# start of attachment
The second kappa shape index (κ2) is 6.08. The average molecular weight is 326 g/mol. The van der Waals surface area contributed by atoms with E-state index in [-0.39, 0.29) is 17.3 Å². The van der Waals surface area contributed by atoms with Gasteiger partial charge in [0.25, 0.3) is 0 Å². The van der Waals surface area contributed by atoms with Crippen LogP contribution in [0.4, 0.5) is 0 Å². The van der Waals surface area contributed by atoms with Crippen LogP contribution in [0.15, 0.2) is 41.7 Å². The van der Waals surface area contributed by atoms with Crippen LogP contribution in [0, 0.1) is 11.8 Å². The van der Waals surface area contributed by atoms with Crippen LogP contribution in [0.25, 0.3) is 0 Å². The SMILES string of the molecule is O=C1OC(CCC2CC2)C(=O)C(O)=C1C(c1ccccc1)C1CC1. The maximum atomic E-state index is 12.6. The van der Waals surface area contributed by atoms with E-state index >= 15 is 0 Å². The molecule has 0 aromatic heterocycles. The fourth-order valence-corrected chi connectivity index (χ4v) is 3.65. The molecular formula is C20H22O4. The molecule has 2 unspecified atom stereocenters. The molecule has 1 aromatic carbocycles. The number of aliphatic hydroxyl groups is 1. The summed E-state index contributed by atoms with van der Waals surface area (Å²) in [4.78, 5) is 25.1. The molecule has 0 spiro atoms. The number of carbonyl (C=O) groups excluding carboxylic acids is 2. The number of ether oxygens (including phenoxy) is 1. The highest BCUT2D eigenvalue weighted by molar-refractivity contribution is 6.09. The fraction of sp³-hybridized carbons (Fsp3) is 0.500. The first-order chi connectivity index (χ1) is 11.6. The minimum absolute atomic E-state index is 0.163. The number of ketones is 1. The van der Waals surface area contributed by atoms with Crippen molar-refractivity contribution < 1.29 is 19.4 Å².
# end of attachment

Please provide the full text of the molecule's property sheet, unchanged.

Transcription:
The second kappa shape index (κ2) is 6.08. The average molecular weight is 326 g/mol. The van der Waals surface area contributed by atoms with E-state index in [-0.39, 0.29) is 17.3 Å². The van der Waals surface area contributed by atoms with Gasteiger partial charge in [0.25, 0.3) is 0 Å². The van der Waals surface area contributed by atoms with Crippen LogP contribution in [0.4, 0.5) is 0 Å². The van der Waals surface area contributed by atoms with Crippen LogP contribution in [0.15, 0.2) is 41.7 Å². The van der Waals surface area contributed by atoms with Crippen LogP contribution in [0, 0.1) is 11.8 Å². The van der Waals surface area contributed by atoms with Crippen LogP contribution in [0.25, 0.3) is 0 Å². The SMILES string of the molecule is O=C1OC(CCC2CC2)C(=O)C(O)=C1C(c1ccccc1)C1CC1. The maximum atomic E-state index is 12.6. The van der Waals surface area contributed by atoms with E-state index >= 15 is 0 Å². The molecule has 0 aromatic heterocycles. The fourth-order valence-corrected chi connectivity index (χ4v) is 3.65. The molecular formula is C20H22O4. The molecule has 2 unspecified atom stereocenters. The molecule has 1 aromatic carbocycles. The number of aliphatic hydroxyl groups is 1. The summed E-state index contributed by atoms with van der Waals surface area (Å²) in [4.78, 5) is 25.1. The molecule has 0 spiro atoms. The number of carbonyl (C=O) groups excluding carboxylic acids is 2. The number of ether oxygens (including phenoxy) is 1. The highest BCUT2D eigenvalue weighted by molar-refractivity contribution is 6.09. The fraction of sp³-hybridized carbons (Fsp3) is 0.500. The first-order chi connectivity index (χ1) is 11.6. The minimum absolute atomic E-state index is 0.163. The number of ketones is 1. The van der Waals surface area contributed by atoms with Crippen molar-refractivity contribution < 1.29 is 19.4 Å².